Images from Day 5 of Wimbledon at the All England Lawn Tennis and Croquet Club in London, on Friday.
This time not even Centre Court's roof could rescue Andy Murray as the home favourite and two-time champion's dream of a deep Wimbledon run were crushed by Canada's Denis Shapovalov in the third round on Friday.
Twice this week the 34-year-old Murray had rolled back the years with late-night wins under the roof, but Shapovalov proved a step too far as the 22-year-old left-hander dished out an emphatic 6-4, 6-2, 6-2 beating.
Murray, back in the singles at Wimbledon for the first time since 2017 after two hip surgeries, had thrilled his fans with dramatic victories over seeded Georgian Nikoloz Basilashvili and German qualifier Oscar Otte on Monday and Wednesday.
Some had even begun to fantasize about the metal-hipped Murray making an unlikely tilt for a third Wimbledon title.
Reality hit home, however, as Shapovalov showed no mercy with a scintillating display to put himself in the Wimbledon last 16 for the first time and deny Murray a 12th visit to the fourth round at the All England Club.
Murray walked off to a standing ovation and will now focus his attention on the Tokyo Olympics where he will be defending the singles title he won in London and Rio de Janeiro.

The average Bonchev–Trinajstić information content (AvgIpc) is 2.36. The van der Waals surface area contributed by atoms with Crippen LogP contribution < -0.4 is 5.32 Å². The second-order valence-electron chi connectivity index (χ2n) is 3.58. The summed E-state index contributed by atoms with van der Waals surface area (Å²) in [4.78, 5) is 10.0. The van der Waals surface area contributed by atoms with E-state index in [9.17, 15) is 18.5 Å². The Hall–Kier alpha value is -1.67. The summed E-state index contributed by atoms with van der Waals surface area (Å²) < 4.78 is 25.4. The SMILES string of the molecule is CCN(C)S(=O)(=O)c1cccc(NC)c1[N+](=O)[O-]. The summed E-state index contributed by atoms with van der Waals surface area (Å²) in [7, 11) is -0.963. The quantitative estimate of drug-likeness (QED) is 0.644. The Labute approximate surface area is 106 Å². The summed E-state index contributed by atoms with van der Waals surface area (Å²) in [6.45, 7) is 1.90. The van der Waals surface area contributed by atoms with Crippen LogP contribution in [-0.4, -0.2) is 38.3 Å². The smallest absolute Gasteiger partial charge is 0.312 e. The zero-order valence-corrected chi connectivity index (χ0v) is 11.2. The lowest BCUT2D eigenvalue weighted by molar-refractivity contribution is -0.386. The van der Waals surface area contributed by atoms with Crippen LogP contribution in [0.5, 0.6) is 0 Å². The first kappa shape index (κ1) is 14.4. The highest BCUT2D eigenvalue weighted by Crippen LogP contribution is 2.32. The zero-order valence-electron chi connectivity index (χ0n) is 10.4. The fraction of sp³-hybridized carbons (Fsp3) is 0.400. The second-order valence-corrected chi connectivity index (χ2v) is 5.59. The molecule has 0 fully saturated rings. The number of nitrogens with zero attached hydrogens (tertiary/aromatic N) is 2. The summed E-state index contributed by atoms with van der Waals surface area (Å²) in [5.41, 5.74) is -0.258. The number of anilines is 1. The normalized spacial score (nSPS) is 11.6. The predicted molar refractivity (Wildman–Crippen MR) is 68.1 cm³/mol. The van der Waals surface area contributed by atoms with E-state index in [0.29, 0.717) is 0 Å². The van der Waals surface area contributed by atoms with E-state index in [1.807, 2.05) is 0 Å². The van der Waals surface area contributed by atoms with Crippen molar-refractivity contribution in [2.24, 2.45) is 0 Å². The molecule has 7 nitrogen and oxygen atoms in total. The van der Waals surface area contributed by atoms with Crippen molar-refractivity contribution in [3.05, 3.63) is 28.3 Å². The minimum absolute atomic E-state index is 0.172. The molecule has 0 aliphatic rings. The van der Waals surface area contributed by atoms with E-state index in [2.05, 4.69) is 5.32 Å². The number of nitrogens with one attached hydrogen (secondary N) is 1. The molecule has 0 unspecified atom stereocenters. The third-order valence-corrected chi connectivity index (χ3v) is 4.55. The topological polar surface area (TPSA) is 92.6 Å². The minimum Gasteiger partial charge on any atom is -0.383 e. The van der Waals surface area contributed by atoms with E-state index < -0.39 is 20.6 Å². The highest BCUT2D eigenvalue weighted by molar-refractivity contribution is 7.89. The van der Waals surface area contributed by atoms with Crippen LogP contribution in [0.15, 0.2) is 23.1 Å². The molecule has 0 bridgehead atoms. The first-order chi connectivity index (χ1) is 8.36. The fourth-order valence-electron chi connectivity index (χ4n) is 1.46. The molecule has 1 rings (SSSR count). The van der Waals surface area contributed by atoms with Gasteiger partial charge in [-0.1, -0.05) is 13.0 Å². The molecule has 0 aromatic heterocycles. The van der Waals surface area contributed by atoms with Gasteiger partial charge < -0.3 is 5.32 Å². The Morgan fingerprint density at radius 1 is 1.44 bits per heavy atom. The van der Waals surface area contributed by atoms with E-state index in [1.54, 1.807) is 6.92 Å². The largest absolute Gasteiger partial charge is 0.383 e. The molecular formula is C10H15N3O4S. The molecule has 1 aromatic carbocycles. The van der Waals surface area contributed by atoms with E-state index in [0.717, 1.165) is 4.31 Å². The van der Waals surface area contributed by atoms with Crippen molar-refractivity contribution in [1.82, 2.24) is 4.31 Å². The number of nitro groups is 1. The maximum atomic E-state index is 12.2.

While Murray said there were positives to take from a memorable week, there was also frustration.
"I want to be performing better than what I did here. Even though there were some great moments," the former world number one said.
Having overcome a tricky hurdle on the home turf of a British sporting icon, 10th seed Shapovalov will move ahead to face Spaniard Roberto Bautista Agut full of confidence.
"This is a dream come true for me to play a legend like Andy today," the Canadian said on court. "Huge shout outs to him -- what he's doing nobody's done and he's truly an inspiration to people like me.
"It's truly amazing to be on this court and play a match like today. I don't think I can play any better."
In the preceding match on Centre Court, British number one Dan Evans had been beaten by American Sebastian Korda.
But the crowd had really come to roar on old warrior Murray whose victories in the 2013 and 2016 finals turned him into British sporting royalty.